Chism, who pled guilty to being an accessory after the fact to Fisher's murder, provided key testimony about the timeline of events after the murder. Escobedo testified to these events as well. After Roberson left Chism's house, Chism waited for a call telling her it was time to pick up Roberson. At 11:54 p.m., about eleven minutes before the first 911 call, Roberson called Chism. Thereafter, from 11:54 p.m. to 12:21 a.m., Roberson placed no outgoing calls, texts or chirps from his phone. Meanwhile, phone records reveal that from 12:06 to 12:15 a.m., there were four phone calls between Webb and Chism, consistent with Chism's testimony that while she waited at home, Webb called her repeatedly, asking her if she had heard anything from Roberson. These calls between Webb and Chism occurred at a key time, after the murder and at the time, 12:07 a.m., that officers started arriving at the murder scene. Then, at 12:21 a.m. Roberson finally chirped Webb. Thereafter, from 12:23 to 12:39 a.m., and again from 1:01 to 1:22 a.m. there were a series of calls between Chism, Webb and Roberson.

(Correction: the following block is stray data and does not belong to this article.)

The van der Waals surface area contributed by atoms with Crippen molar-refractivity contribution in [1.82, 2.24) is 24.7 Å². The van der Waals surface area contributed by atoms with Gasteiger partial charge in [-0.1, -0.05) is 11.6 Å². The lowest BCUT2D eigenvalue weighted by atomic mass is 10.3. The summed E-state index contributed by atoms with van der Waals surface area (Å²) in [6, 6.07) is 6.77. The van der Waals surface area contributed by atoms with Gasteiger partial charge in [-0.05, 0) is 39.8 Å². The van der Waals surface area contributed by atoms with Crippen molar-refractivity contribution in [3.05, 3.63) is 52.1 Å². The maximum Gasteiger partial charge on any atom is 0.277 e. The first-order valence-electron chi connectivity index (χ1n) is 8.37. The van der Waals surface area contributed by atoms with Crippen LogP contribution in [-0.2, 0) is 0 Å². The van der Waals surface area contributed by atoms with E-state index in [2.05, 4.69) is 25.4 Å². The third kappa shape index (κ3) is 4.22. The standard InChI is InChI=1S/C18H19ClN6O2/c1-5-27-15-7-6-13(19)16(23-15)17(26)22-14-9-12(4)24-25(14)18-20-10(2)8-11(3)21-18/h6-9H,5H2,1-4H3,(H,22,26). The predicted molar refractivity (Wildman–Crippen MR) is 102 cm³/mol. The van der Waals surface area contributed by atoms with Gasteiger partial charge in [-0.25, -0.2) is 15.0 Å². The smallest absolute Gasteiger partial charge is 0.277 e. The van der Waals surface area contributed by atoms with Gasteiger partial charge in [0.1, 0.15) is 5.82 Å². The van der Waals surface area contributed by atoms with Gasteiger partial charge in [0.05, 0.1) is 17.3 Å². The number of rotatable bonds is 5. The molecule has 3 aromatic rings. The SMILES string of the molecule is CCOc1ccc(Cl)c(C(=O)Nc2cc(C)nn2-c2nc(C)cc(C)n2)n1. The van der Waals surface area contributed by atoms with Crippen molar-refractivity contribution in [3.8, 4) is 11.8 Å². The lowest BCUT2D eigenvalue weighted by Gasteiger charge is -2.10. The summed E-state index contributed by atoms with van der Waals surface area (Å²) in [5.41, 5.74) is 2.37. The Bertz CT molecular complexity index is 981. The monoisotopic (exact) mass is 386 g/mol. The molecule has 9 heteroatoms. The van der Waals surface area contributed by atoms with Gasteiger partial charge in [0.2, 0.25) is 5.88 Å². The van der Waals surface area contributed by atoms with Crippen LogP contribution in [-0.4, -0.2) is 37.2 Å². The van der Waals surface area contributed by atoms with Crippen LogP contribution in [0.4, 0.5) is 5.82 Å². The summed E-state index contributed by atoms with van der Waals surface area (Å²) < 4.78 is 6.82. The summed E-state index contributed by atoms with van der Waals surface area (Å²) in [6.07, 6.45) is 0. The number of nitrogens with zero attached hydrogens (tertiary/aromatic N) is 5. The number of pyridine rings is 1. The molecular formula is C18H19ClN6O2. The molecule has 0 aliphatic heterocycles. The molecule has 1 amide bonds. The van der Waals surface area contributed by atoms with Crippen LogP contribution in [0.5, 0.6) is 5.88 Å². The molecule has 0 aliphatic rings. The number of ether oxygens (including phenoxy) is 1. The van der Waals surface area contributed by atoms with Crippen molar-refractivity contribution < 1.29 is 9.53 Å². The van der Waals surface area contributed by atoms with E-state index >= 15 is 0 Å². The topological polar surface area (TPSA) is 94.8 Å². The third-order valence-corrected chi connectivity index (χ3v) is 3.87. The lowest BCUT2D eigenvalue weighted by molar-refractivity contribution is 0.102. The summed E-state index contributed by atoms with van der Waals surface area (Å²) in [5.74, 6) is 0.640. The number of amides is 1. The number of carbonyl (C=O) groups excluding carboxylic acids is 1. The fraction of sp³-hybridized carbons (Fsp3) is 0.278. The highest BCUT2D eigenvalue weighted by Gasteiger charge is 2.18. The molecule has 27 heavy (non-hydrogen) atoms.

Chism testified that once she received the call to pick up Roberson, she and Escobedo rushed to pick him up. Escobedo drove her car, while Chism directed her where to drive. After a short, four minute drive, Chism directed Escobedo to drive very slowly down an alley between 13th and 14th streets, about two blocks from Chism's house. At that point, they spotted Roberson, who jumped in the back seat of Escobedo's car. Chism testified that as Roberson jumped into the car, he muttered "rat bitch" and ordered Escobedo to "go-go!" Roberson was nervous and out of breath. As he sat in the back seat, directing them where to drive, Roberson took off the black hoodie he was wearing and appeared to be wiping an object. Roberson tried to hand an object to Chism, ordering her to drop it in the lake for him; but Chism emphatically refused. Chism told Roberson to take Escobedo's car and do it himself.